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Evidence of Environmental Migration

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  • Trudy Ann Cameron
  • Ian T. McConnaha

Abstract

In hedonic property value models, economists typically assume that changing perceptions of environmental risk should be captured by changes in housing prices. For long-lived risks emanating from point sources, however, many other features of neighborhoods seem to change as well. Households relocate in response to changes in perceived environmental quality. We consider spatial patterns in selected census variables over three decades in the vicinity of four Superfund sites. We find many examples of moving and staying behavior, inferred from changes in the relative concentrations of a wide range of socio-demographic groups in census tracts near the site versus farther away.

Suggested Citation

  • Trudy Ann Cameron & Ian T. McConnaha, 2006. "Evidence of Environmental Migration," Land Economics, University of Wisconsin Press, vol. 82(2), pages 273-290.
  • Handle: RePEc:uwp:landec:v:82:y:2006:i:2:p:273-290
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    References listed on IDEAS

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    7. Kent Messer & William Schulze & Katherine Hackett & Trudy Cameron & Gary McClelland, 2006. "Can Stigma Explain Large Property Value Losses? The Psychology and Economics of Superfund," Environmental & Resource Economics, Springer;European Association of Environmental and Resource Economists, vol. 33(3), pages 299-324, March.
    8. Kerry Smith, V. & Sieg, Holger & Spencer Banzhaf, H. & Walsh, Randall P., 2004. "General equilibrium benefits for environmental improvements: projected ozone reductions under EPA's Prospective Analysis for the Los Angeles air basin," Journal of Environmental Economics and Management, Elsevier, vol. 47(3), pages 559-584, May.
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    14. Bayer, Patrick & Timmins, Christopher, 2005. "On the equilibrium properties of locational sorting models," Journal of Urban Economics, Elsevier, vol. 57(3), pages 462-477, May.
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    Citations

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    Cited by:

    1. Douglas S. Noonan, 2008. "Evidence of Environmental Justice: A Critical Perspective on the Practice of EJ Research and Lessons for Policy Design," Social Science Quarterly, Southwestern Social Science Association, vol. 89(5), pages 1153-1174.
    2. Lang, Corey, 2015. "The dynamics of house price responsiveness and locational sorting: Evidence from air quality changes," Regional Science and Urban Economics, Elsevier, vol. 52(C), pages 71-82.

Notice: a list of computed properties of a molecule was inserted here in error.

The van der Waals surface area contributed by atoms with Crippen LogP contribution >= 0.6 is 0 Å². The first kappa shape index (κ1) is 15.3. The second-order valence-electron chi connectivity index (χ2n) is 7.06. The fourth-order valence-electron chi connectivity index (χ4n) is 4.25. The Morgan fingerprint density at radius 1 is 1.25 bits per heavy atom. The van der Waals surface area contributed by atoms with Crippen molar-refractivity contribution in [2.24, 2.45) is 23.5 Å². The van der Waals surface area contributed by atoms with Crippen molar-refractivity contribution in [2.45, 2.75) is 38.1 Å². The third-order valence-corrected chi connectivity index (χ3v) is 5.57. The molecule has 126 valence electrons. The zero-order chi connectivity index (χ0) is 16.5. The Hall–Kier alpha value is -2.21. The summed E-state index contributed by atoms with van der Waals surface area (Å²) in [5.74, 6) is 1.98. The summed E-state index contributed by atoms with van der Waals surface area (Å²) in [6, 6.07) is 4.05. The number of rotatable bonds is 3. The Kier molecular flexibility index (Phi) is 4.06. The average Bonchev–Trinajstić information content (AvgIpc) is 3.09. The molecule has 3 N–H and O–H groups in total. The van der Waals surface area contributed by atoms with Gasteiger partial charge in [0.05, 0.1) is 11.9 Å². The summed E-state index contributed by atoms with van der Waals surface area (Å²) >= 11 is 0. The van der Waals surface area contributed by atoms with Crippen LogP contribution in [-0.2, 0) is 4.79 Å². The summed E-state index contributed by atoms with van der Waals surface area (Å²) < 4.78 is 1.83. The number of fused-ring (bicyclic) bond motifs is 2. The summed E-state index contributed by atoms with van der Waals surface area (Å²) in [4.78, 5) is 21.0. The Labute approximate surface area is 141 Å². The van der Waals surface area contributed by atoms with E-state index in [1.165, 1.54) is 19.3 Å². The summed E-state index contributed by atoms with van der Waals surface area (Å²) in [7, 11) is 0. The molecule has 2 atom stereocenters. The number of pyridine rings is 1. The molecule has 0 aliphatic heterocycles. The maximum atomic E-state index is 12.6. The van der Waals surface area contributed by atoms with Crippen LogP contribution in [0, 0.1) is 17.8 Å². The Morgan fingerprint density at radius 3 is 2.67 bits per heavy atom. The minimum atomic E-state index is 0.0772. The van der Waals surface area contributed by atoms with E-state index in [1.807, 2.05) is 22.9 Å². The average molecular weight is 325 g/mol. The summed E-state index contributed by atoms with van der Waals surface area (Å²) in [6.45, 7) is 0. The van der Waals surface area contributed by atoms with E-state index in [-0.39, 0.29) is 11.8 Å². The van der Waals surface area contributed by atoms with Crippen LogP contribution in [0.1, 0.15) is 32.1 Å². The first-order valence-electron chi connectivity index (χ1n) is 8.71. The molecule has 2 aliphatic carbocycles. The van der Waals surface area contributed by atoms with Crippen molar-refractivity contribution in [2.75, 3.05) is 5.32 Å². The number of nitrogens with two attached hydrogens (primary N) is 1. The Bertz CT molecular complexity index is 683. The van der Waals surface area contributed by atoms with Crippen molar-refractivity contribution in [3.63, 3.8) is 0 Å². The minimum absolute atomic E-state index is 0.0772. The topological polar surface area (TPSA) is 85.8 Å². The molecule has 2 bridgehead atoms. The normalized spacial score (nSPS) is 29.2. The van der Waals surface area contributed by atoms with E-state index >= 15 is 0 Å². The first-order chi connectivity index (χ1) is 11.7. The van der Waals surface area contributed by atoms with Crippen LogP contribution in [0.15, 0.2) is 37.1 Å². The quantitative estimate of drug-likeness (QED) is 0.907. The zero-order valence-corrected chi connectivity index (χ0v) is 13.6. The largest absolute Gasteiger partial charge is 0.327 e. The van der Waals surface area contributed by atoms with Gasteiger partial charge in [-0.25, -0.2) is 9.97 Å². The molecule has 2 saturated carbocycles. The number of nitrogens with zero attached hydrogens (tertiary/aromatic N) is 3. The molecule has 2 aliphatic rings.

3. Brooks Depro & Christopher Timmins & Maggie O'Neil, 2015. "White Flight and Coming to the Nuisance: Can Residential Mobility Explain Environmental Injustice?," Journal of the Association of Environmental and Resource Economists, University of Chicago Press, vol. 2(3), pages 439-468.
    4. Kahn, Matthew E. & Walsh, Randall, 2015. "Cities and the Environment," Handbook of Regional and Urban Economics, Elsevier.
    5. Janet Currie, 2011. "Inequality at Birth: Some Causes and Consequences," American Economic Review, American Economic Association, vol. 101(3), pages 1-22, May.
    6. Michael Greenstone & Justin Gallagher, 2008. "Does Hazardous Waste Matter? Evidence from the Housing Market and the Superfund Program," The Quarterly Journal of Economics, Oxford University Press, vol. 123(3), pages 951-1003.
    7. Janet Currie, 2011. "Ungleichheiten bei der Geburt: Einige Ursachen und Folgen," Perspektiven der Wirtschaftspolitik, Verein für Socialpolitik, vol. 12(s1), pages 42-65, May.
    8. Corey Lang, 2012. "The Dynamics of House Price Capitalization and Locational Sorting: Evidence from Air Quality Changes," Working Papers 12-22, Center for Economic Studies, U.S. Census Bureau.
    9. Banzhaf, H. Spencer & Walsh, Randall P., 2013. "Segregation and Tiebout sorting: The link between place-based investments and neighborhood tipping," Journal of Urban Economics, Elsevier, vol. 74(C), pages 83-98.
    10. Tunstall, Helena & Mitchell, Richard & Pearce, Jamie & Shortt, Niamh, 2014. "The general and mental health of movers to more- and less-disadvantaged socio-economic and physical environments within the UK," Social Science & Medicine, Elsevier, vol. 118(C), pages 97-107.
    11. H. Spencer Banzhaf & Randall P. Walsh, 2010. "Segregation and Tiebout Sorting: Investigating the Link between Investments in Public Goods and Neighborhood Tipping," NBER Working Papers 16057, National Bureau of Economic Research, Inc.
    12. repec:spr:series:v:9:y:2018:i:2:d:10.1007_s13209-018-0174-4 is not listed on IDEAS
    13. Don Fullerton, 2008. "Distributional Effects of Environmental and Energy Policy: An Introduction," NBER Working Papers 14241, National Bureau of Economic Research, Inc.
    14. Gamper-Rabindran, Shanti & Timmins, Christopher, 2013. "Does cleanup of hazardous waste sites raise housing values? Evidence of spatially localized benefits," Journal of Environmental Economics and Management, Elsevier, vol. 65(3), pages 345-360.

    More about this item

    JEL classification:

    • Q53 - Agricultural and Natural Resource Economics; Environmental and Ecological Economics - - Environmental Economics - - - Air Pollution; Water Pollution; Noise; Hazardous Waste; Solid Waste; Recycling
    • R31 - Urban, Rural, Regional, Real Estate, and Transportation Economics - - Real Estate Markets, Spatial Production Analysis, and Firm Location - - - Housing Supply and Markets
    • R11 - Urban, Rural, Regional, Real Estate, and Transportation Economics - - General Regional Economics - - - Regional Economic Activity: Growth, Development, Environmental Issues, and Changes

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